Air pollution may worsen asthma symptoms and trigger asthma attacks. Exposure to air pollution when their mother was pregnant and in childhood may also increase a person’s risk of developing asthma. Monitoring air pollution levels can help asthmatics avoid health effects.
People with asthma have airways that are sensitive to various substances, or triggers, in the air. Air pollution and other airborne irritants are among the most common asthma triggers.
Air pollution is the presence of pollutants in the air that are hazardous to humans and other living things.
This article explores how air pollution affects asthma and what people with asthma should know about air pollution.
It can lead to tissue damage, such as from inflammation and hyperresponsiveness, in a person’s airways. Airway hyperresponsiveness is when a person’s airways are more sensitive to stimuli, such as pollutants, and narrow too much in response.
Ozone, a common air pollutant, triggers asthma attacks and makes it difficult to breathe deeply, as well as reducing lung function.
Table of Contents
Does air pollution cause people to develop asthma?
The effects of oxidative stress due to air pollution
Exposure to traffic-related air pollution (TRAP), particularly during the second trimester of pregnancy, also has links with an
Childhood exposure to TRAP also increases the risk of asthma. A 2020 study found that exposure to air pollution early in life increased a person’s risk of developing asthma from childhood to early adulthood.
A mother’s exposure to secondhand smoke and maternal smoking may also increase an unborn infant’s risk of developing asthma, but genetic predisposition can also play a role.
The types of air pollutants that can affect asthma are
Particulate matter (PM2.5) consists of tiny particles of solids and liquids in the air. These particles
Fine PM2.5 particles
Larger (coarse) particulate matter mainly deposits in the upper airways. Examples are organic debris from soil, road dust and metals, and roadway particles such as brake wear.
A 2017 study found that those with exposure to coarse particulate matter were more likely to develop asthma and need hospitalization or emergency visits.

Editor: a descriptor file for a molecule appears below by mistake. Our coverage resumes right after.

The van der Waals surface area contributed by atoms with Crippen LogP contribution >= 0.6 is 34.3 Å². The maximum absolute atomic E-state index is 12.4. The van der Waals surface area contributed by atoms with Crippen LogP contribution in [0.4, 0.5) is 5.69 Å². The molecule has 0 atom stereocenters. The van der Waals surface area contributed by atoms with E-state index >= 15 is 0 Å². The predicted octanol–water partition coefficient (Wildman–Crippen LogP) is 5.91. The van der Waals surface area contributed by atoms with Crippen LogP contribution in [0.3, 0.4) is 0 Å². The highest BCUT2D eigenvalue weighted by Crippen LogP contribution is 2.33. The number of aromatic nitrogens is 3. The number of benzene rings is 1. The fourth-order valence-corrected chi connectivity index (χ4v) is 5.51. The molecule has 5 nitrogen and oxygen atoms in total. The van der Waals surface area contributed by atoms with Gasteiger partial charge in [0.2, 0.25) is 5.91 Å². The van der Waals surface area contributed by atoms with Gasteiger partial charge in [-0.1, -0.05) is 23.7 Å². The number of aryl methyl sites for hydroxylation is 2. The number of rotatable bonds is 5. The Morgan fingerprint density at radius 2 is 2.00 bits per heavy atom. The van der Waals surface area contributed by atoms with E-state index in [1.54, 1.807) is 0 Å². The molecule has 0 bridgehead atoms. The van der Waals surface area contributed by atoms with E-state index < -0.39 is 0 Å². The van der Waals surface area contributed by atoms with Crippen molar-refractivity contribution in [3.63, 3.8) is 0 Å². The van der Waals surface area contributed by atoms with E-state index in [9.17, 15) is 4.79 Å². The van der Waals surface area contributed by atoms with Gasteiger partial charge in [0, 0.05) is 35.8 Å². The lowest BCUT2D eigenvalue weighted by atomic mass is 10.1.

Researchers have conducted numerous studies on the association between air pollution and asthma.
A 2017 study found that exposure to specific components of TRAP had a positive association with asthma onset.
Findings from a
The American Lung Association advises people to take the following steps:
- Check for daily air pollution forecasts in TV weather reports, radio, online, and in newspapers.
- Avoid going outdoors when air pollution is high.
- Avoid exercising near high-traffic areas.
- Use less energy in the home because generating electricity and other energy sources creates air pollution.
- Look for alternatives to driving a car, such as using public transportation, carpooling, walking, or riding a bike.
- Do not burn trash or wood.
- Keep public places tobacco-free, and do not smoke indoors.
People with asthma can speak with a healthcare professional about the possibility of increasing their medication when air pollution is high. A person can include this in their own or their children’s asthma action plan.
A person should contact a healthcare professional immediately if they experience:
- feeling faint, weak, or dizzy
- finding it challenging to perform their usual routines
- a cough that does not go away
- wheezing, especially if it is different from their usual breathing pattern
- wheezing that does not get better even after taking medications
Here are some common questions about air pollution and asthma.
Which climate is worst for asthma?
Extreme weather and sudden weather changes can irritate the airways. Some types of weather that can trigger asthma symptoms are:
What are the potential sources of indoor air pollution?
There are many potential sources of indoor air pollution. They typically release gas or particles and include:
- tobacco products
- building materials and furnishings, such as flooring, upholstery, or insulation containing asbestos
- humidification devices and central cooling and heating systems
- personal care and hobby products
- household cleaning products
- excess moisture
- outdoor pollution, such as pesticides and radon
Air pollution is a significant contributor to the development of asthma. It can also trigger and worsen symptoms in people with asthma.
It is vital for people with asthma to stay informed of air pollution levels and take necessary precautions to avoid triggering asthma attacks.
They should also talk with a healthcare professional if they experience any signs that their asthma is worsening.